mental health

Frank Chopp, Washington Speaker of the House, in 2006.
Flickr Photo/The Children's Alliance (CC-BY-NC-ND)

State Speaker of the House Frank Chopp’s path to politics began in Bremerton, Wash., in a surplus housing unit from the Navy Yard. He started as an activist and hasn’t abandoned that point of view.

“I consider myself still to be a community organizer, I just happen to be Speaker of the House,” he said.

Meager beginnings made him passionate about affordable housing, and helping his sister cope with bipolar disorder turned his attention to mental health care.

Jeannie Yandel talks with Natalie Snyder, who was wounded in the 1996 shooting at Frontier Middle School in Moses Lake, Wash., about the long process of healing after a trauma.

Reality, if you think about it, is a kind of social contract. You and I might be strangers, but we agree, at least at a really basic level, on what is real.

So when you talk to someone who isn't signed onto that same contract, it's kind of unsettling.

"What do the gloves do?"

I'm asking a guy named George about the thin plastic hospital gloves he was wearing when we met. "It's so the cosmic dust doesn't get on my hands," is his reply.

Litesprite

If you’re feeling depressed or stressed out, and therapy seems overwhelming, consider spending time with a fox.

Courtesy Joe Guppy/Photo by Ernie Sapiro

  Many Seattle-area residents remember Joe Guppy from his days as a performer. For years he was an improvisational artist and actor, and one of the minds behind the long-running television program "Almost Live." 

Depression is common in teenagers, with 11 percent being diagnosed by age 18, and many more having depressive symptoms. Social and academic stress can trigger depression, and rates of depression tend to peak in adolescence around the age of 16.

It doesn't help that stressed-out teens often fall into hopelessness, says David Yeager, an assistant professor of psychology at the University of Texas at Austin. "When kids have hard things happen to them, they think it'll be like that way into the future."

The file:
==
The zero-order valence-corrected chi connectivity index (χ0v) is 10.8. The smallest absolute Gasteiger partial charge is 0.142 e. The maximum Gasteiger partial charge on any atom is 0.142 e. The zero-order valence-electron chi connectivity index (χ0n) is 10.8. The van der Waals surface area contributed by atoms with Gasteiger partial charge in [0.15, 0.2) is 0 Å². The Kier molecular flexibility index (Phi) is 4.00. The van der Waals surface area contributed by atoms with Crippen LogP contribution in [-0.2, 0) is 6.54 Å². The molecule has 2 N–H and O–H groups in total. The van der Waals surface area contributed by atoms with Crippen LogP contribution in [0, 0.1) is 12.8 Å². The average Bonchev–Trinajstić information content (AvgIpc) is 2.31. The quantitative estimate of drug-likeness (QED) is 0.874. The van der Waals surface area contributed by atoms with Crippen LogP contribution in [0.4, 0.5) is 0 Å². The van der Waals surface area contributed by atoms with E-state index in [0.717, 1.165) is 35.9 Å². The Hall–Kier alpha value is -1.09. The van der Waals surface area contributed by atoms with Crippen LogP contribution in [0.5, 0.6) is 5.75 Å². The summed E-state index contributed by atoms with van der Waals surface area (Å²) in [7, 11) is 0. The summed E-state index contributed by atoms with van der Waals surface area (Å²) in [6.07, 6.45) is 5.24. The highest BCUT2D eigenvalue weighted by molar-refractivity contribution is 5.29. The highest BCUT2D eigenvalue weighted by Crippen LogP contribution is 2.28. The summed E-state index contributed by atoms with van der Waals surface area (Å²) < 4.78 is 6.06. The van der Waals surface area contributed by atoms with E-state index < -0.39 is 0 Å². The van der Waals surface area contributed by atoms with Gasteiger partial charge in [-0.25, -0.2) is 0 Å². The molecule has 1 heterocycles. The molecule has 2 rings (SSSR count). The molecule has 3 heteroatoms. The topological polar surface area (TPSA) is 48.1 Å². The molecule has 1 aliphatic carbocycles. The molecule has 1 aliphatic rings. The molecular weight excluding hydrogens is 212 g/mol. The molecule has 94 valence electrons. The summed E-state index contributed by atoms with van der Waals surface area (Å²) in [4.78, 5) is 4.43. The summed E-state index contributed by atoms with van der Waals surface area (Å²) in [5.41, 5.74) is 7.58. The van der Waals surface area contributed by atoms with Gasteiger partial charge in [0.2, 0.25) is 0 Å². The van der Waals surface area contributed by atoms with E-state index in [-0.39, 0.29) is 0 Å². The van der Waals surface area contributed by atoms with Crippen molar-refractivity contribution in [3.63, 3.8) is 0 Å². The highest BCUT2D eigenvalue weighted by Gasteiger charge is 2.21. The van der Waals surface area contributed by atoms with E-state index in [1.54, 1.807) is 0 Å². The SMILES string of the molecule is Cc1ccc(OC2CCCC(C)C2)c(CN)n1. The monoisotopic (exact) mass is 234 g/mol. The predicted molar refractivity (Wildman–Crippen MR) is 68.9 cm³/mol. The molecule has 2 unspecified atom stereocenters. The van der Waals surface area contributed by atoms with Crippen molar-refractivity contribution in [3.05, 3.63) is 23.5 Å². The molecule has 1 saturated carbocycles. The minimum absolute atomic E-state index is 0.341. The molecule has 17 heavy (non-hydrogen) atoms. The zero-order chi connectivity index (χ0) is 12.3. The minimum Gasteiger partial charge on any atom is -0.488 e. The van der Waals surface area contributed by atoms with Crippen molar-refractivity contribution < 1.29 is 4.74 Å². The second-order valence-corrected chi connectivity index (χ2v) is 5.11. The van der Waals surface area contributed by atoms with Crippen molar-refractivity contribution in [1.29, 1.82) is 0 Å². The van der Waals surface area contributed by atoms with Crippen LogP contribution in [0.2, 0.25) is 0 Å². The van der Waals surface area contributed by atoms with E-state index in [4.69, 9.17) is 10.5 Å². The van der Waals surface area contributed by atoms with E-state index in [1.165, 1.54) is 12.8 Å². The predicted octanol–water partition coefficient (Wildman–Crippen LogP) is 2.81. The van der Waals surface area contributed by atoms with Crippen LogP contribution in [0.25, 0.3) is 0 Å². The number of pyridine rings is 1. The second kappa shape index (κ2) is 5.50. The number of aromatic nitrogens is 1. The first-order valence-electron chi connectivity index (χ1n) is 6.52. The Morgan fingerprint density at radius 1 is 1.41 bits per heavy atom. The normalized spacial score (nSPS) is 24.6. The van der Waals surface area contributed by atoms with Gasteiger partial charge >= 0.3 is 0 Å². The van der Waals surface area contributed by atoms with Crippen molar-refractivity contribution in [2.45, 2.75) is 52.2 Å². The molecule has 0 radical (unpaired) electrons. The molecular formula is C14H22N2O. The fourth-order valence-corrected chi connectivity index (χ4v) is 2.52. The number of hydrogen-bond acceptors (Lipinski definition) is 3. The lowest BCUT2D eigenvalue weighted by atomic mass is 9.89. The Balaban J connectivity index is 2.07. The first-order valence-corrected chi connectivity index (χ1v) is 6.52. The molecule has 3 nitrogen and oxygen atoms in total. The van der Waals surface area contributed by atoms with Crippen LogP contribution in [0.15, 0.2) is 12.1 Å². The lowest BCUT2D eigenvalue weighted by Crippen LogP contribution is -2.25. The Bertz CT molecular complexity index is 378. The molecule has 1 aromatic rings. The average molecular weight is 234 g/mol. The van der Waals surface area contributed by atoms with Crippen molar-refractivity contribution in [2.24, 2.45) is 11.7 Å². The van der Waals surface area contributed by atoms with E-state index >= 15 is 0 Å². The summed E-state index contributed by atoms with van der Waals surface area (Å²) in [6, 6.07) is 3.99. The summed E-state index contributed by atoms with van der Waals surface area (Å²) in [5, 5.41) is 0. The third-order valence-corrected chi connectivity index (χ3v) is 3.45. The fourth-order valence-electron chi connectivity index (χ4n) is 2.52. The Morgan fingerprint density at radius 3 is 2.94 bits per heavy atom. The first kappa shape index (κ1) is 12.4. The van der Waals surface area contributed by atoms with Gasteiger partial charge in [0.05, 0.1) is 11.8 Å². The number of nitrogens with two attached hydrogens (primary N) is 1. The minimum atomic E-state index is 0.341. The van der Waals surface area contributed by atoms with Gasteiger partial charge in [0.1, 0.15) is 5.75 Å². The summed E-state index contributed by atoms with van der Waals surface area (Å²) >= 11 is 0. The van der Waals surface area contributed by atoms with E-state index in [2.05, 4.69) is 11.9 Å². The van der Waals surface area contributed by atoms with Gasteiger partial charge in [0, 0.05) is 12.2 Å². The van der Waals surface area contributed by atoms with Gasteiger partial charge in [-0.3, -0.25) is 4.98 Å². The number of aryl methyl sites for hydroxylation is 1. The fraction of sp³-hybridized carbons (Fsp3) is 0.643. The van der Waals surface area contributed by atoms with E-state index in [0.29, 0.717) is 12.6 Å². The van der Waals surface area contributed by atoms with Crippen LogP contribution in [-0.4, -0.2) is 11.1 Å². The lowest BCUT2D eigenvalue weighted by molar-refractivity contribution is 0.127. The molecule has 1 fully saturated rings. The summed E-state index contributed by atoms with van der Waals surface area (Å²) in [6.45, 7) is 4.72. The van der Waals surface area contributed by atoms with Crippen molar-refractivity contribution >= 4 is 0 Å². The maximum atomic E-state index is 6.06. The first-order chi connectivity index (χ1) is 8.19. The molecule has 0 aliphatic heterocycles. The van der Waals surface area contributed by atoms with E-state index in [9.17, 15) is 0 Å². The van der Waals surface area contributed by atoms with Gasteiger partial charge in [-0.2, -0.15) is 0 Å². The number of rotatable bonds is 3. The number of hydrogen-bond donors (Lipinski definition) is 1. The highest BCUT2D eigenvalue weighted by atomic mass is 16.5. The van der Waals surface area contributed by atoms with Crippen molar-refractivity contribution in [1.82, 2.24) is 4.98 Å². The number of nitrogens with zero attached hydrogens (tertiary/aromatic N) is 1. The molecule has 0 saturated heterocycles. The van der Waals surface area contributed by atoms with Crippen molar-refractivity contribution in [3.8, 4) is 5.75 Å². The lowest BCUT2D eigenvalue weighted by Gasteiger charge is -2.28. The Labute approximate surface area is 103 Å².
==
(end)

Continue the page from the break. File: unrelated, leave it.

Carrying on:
The state of Washington now has until the end of the year to stop “boarding” mental health patients in non-psychiatric hospital beds.

The state of Washington will not have to start discharging severely mentally ill patients starting this week. The Supreme Court Monday put a hold on a recent ruling that says it’s illegal for the state to “board” psychiatric patients in non-psychiatric hospital beds.

The Washington Supreme Court recently ruled it’s illegal for the state to “board” mental health patients in emergency rooms and regular hospital beds.

It's almost 4 p.m., and police officers Ernest Stevens and Ned Bandoske have been driving around town in their unmarked black SUV since early this morning. The officers are part of San Antonio's mental health squad — a six-person unit that answers the frequent emergency calls where mental illness may be an issue.

The officers spot a call for help on their laptop from a group home across town.

"A male individual put a blanket on fire this morning," Stevens reads from the blotter. "He's arguing ... and is a danger to himself and others. He's off his medications."

The state of Washington is scrambling to find beds for an estimated 200 mental health patients by August 27. That's when the state must comply with a Washington Supreme Court ruling that said detaining psychiatric patients in emergency room beds is unlawful.

Marcie Sillman talks with Sue Eastgard about suicide prevention and how that differs between gender. Eastgard is the director of training for Forefront, a University of Washington suicide prevention organization.

The Washington Supreme Court unanimously ruled Thursday that the practice of "boarding" mental health patients in hospital emergency rooms is unlawful.

Ross Reynolds talks with Snohomish County public defender Cassie Trueblood about a civil rights lawsuit filed in federal court against Western State Hospital.

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